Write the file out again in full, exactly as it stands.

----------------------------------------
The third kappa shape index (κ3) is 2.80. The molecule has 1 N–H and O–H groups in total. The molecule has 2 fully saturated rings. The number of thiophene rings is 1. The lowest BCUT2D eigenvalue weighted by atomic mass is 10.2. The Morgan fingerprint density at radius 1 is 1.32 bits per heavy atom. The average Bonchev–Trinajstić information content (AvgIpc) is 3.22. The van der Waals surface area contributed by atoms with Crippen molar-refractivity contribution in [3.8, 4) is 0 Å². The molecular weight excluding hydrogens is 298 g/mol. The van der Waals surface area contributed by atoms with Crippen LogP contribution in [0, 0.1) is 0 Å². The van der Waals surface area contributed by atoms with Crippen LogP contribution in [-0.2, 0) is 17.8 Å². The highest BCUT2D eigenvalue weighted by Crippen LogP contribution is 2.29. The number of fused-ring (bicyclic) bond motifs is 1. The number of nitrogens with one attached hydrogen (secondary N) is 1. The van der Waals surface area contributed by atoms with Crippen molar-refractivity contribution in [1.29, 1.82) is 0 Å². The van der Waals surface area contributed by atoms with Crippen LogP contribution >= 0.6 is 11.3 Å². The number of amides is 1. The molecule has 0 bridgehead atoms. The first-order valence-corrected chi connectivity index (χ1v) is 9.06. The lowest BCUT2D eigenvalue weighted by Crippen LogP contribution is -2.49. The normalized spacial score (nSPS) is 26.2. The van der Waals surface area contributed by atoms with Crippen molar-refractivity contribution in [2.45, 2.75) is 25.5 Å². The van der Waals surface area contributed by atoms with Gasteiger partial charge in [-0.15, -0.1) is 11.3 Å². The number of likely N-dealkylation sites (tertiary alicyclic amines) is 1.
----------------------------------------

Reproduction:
The third kappa shape index (κ3) is 2.80. The molecule has 1 N–H and O–H groups in total. The molecule has 2 fully saturated rings. The number of thiophene rings is 1. The lowest BCUT2D eigenvalue weighted by atomic mass is 10.2. The Morgan fingerprint density at radius 1 is 1.32 bits per heavy atom. The average Bonchev–Trinajstić information content (AvgIpc) is 3.22. The van der Waals surface area contributed by atoms with Crippen molar-refractivity contribution in [3.8, 4) is 0 Å². The molecular weight excluding hydrogens is 298 g/mol. The van der Waals surface area contributed by atoms with Crippen LogP contribution in [0, 0.1) is 0 Å². The van der Waals surface area contributed by atoms with Crippen LogP contribution in [-0.2, 0) is 17.8 Å². The highest BCUT2D eigenvalue weighted by Crippen LogP contribution is 2.29. The number of fused-ring (bicyclic) bond motifs is 1. The number of nitrogens with one attached hydrogen (secondary N) is 1. The van der Waals surface area contributed by atoms with Crippen molar-refractivity contribution in [1.29, 1.82) is 0 Å². The van der Waals surface area contributed by atoms with Crippen LogP contribution >= 0.6 is 11.3 Å². The number of amides is 1. The molecule has 0 bridgehead atoms. The first-order valence-corrected chi connectivity index (χ1v) is 9.06. The lowest BCUT2D eigenvalue weighted by Crippen LogP contribution is -2.49. The normalized spacial score (nSPS) is 26.2. The van der Waals surface area contributed by atoms with Crippen molar-refractivity contribution in [2.45, 2.75) is 25.5 Å². The van der Waals surface area contributed by atoms with Gasteiger partial charge in [-0.15, -0.1) is 11.3 Å². The number of likely N-dealkylation sites (tertiary alicyclic amines) is 1.